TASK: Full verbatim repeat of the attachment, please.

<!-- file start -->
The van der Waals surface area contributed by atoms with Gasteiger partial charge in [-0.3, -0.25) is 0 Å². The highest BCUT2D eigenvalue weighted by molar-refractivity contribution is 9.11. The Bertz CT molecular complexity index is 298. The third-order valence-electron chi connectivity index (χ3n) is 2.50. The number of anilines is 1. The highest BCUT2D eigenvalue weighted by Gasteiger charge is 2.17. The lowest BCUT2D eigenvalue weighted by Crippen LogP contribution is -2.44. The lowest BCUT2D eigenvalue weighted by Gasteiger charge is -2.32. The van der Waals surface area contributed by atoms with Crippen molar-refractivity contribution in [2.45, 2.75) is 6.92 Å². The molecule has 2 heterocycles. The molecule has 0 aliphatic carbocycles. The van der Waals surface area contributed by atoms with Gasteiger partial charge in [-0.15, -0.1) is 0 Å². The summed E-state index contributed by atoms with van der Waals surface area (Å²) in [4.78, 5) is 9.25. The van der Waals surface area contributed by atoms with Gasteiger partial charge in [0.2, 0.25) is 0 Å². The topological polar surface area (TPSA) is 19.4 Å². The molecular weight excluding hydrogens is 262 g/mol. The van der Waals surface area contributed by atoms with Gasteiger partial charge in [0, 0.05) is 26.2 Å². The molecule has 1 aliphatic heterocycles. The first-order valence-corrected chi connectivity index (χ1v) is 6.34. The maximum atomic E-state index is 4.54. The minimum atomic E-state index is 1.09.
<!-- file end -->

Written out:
The van der Waals surface area contributed by atoms with Gasteiger partial charge in [-0.3, -0.25) is 0 Å². The highest BCUT2D eigenvalue weighted by molar-refractivity contribution is 9.11. The Bertz CT molecular complexity index is 298. The third-order valence-electron chi connectivity index (χ3n) is 2.50. The number of anilines is 1. The highest BCUT2D eigenvalue weighted by Gasteiger charge is 2.17. The lowest BCUT2D eigenvalue weighted by Crippen LogP contribution is -2.44. The lowest BCUT2D eigenvalue weighted by Gasteiger charge is -2.32. The van der Waals surface area contributed by atoms with Crippen molar-refractivity contribution in [2.45, 2.75) is 6.92 Å². The molecule has 2 heterocycles. The molecule has 0 aliphatic carbocycles. The van der Waals surface area contributed by atoms with Gasteiger partial charge in [-0.15, -0.1) is 0 Å². The summed E-state index contributed by atoms with van der Waals surface area (Å²) in [4.78, 5) is 9.25. The van der Waals surface area contributed by atoms with Gasteiger partial charge in [0.2, 0.25) is 0 Å². The topological polar surface area (TPSA) is 19.4 Å². The molecular weight excluding hydrogens is 262 g/mol. The van der Waals surface area contributed by atoms with Gasteiger partial charge in [0, 0.05) is 26.2 Å². The molecule has 1 aliphatic heterocycles. The first-order valence-corrected chi connectivity index (χ1v) is 6.34. The maximum atomic E-state index is 4.54. The minimum atomic E-state index is 1.09.